1. Staudacher H.M. Whelan K. Irving P.M. et al. (2011) Comparison of symptom response following advice for a diet low in fermentable carbohydrates (FODMAPs) versus standard dietary advice in patients with irritable bowel syndrome. Journal of Human Nutrition and Dietetics: The Official Journal of the British Dietetic Association 24:487–495.
  2. 2013 Central Clinical School Public Lecture. Accessed July 31 2014. link here
  3. American Journal of Gastroenterology - Short-Chain Carbohydrates and Functional Gastrointestinal Disorders. Accessed September 10 2014. link here
  4. Barrett Jacqueline S. Extending Our Knowledge of Fermentable Short-Chain Carbohydrates for Managing Gastrointestinal Symptoms. Nutrition in Clinical Practice: Official Publication of the American Society for Parenteral and Enteral Nutrition 28 no. 3 (June 2013): 300306. doi:10.1177/0884533613485790.
  5. Frequently Asked Low FODMAP Diet Questions. Accessed July 31 2014. link here
  6. Frequently Asked Questions in the Area of Diet and IBS. Accessed July 31 2014. link here
  7. Gearry Richard B. Peter M. Irving Jacqueline S. Barrett Debbie M. Nathan Sue J. Shepherd and Peter R. Gibson. Reduction of Dietary Poorly Absorbed Short-Chain Carbohydrates (FODMAPs) Improves Abdominal Symptoms in Patients with Inflammatory Bowel Disease-a Pilot Study. Journal of Crohns & Colitis 3 no. 1 (February 2009): 814. doi:10.1016/j.crohns.2008.09.004.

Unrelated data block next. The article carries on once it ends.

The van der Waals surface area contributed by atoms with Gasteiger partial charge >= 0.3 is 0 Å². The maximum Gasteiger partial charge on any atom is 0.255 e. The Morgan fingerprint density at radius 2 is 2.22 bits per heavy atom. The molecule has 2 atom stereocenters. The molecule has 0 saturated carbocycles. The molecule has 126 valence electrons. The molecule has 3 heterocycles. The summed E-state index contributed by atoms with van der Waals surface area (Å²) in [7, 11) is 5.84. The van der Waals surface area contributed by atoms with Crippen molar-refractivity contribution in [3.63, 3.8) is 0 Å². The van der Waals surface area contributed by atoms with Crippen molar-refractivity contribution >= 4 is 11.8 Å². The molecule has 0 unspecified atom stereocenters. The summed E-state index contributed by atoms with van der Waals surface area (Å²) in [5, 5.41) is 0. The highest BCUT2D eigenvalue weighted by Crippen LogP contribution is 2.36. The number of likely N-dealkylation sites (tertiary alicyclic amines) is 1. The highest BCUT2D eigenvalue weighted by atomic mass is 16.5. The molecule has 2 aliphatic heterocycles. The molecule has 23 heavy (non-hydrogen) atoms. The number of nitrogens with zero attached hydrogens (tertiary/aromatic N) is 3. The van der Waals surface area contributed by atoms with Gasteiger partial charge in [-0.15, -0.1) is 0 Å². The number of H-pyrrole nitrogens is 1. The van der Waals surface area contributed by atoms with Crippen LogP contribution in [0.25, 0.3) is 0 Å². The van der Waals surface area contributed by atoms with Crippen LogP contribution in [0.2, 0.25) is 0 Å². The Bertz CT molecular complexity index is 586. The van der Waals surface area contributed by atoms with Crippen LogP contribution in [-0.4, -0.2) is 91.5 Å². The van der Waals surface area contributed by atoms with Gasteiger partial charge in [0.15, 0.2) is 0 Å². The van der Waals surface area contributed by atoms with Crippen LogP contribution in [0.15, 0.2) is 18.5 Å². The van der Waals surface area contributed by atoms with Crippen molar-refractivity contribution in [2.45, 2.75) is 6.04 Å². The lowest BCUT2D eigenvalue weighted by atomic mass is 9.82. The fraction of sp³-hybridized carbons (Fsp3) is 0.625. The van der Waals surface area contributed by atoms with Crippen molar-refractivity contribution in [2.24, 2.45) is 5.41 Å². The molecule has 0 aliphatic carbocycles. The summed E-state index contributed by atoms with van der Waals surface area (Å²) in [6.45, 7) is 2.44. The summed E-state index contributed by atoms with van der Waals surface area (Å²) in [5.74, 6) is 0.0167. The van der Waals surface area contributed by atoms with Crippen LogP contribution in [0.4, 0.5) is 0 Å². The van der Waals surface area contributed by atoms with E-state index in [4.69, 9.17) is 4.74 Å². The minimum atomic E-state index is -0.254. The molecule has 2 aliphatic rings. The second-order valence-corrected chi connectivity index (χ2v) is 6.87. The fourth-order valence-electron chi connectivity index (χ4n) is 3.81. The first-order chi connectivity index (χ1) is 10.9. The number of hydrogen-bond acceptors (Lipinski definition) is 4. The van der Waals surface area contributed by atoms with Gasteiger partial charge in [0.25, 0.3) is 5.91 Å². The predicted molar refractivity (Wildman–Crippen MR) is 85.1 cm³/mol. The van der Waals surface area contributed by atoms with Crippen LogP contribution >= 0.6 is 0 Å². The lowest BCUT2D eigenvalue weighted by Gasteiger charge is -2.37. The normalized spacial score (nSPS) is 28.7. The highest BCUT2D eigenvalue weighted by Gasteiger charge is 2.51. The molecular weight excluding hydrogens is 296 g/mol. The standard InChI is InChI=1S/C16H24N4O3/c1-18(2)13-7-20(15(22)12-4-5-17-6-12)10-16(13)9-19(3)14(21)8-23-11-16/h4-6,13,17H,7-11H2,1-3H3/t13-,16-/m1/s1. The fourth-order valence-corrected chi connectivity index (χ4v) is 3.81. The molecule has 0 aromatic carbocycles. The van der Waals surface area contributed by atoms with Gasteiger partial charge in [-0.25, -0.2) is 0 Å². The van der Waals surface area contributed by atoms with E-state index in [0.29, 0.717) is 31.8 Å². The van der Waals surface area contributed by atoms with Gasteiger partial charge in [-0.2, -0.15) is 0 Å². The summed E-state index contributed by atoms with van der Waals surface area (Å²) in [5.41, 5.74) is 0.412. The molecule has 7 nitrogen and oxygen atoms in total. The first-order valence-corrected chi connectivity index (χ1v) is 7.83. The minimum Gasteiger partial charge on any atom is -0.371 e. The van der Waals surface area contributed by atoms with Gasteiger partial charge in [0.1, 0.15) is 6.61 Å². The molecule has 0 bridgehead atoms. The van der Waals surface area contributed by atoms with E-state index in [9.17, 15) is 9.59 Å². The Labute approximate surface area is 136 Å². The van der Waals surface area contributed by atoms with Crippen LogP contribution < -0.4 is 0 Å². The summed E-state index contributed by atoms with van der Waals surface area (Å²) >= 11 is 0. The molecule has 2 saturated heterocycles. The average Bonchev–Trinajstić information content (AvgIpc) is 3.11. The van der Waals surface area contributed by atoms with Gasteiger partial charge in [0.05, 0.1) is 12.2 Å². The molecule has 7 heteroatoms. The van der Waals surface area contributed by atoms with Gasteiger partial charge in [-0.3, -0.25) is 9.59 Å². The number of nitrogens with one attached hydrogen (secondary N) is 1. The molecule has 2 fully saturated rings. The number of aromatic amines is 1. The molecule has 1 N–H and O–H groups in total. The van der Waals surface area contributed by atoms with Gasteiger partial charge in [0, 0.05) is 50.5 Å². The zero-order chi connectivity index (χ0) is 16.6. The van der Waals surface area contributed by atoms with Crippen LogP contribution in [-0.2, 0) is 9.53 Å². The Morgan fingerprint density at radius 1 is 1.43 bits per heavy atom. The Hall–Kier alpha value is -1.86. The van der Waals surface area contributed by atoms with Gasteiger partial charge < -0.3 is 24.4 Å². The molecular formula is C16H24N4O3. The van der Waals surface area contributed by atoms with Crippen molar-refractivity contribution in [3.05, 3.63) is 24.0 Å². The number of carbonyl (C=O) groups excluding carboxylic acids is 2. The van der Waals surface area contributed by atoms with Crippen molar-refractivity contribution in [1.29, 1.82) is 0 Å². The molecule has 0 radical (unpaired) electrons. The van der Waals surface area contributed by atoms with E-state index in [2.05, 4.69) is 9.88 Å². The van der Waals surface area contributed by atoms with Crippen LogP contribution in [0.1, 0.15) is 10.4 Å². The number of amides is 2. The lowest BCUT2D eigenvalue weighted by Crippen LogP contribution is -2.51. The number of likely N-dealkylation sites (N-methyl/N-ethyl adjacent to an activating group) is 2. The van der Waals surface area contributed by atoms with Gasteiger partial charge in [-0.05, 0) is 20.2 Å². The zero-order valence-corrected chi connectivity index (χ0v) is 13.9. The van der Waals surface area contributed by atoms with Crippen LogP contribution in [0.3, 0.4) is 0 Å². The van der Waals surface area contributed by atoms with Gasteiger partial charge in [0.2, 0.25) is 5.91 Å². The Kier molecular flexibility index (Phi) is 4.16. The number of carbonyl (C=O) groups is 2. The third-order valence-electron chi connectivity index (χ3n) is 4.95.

8. GESA - Gastroenterological Society of Australia. Accessed July 31 2014. link here
  9. Kings College London - FAQ. Accessed July 31 2014. link here
  10. Low FODMAP Diet | Shepherd Works. Accessed July 31 2014. link here
  11. Low FODMAP Diet for Irritable Bowel Syndrome. Accessed July 31 2014. link here
  12. Staudacher H. M. K. Whelan P. M. Irving and M. C. E. Lomer. Comparison of Symptom Response Following Advice for a Diet Low in Fermentable Carbohydrates (FODMAPs) versus Standard Dietary Advice in Patients with Irritable Bowel Syndrome. Journal of Human Nutrition and Dietetics: The Official Journal of the British Dietetic Association 24 no. 5 (October 2011): 48795. doi:10.1111/j.1365-277X.2011.01162.x.
  13. The Monash University Low FODMAP Diet. Accessed July 31 2014. link here
  14. The Monash University Low FODMAP Diet. Accessed July 31 2014. link here
  15. The Monash University Low FODMAP Diet. Accessed July 31 2014. link here
  16. The Monash University Low FODMAP Diet. Accessed July 31 2014. link here

FAQ Frequently asked questions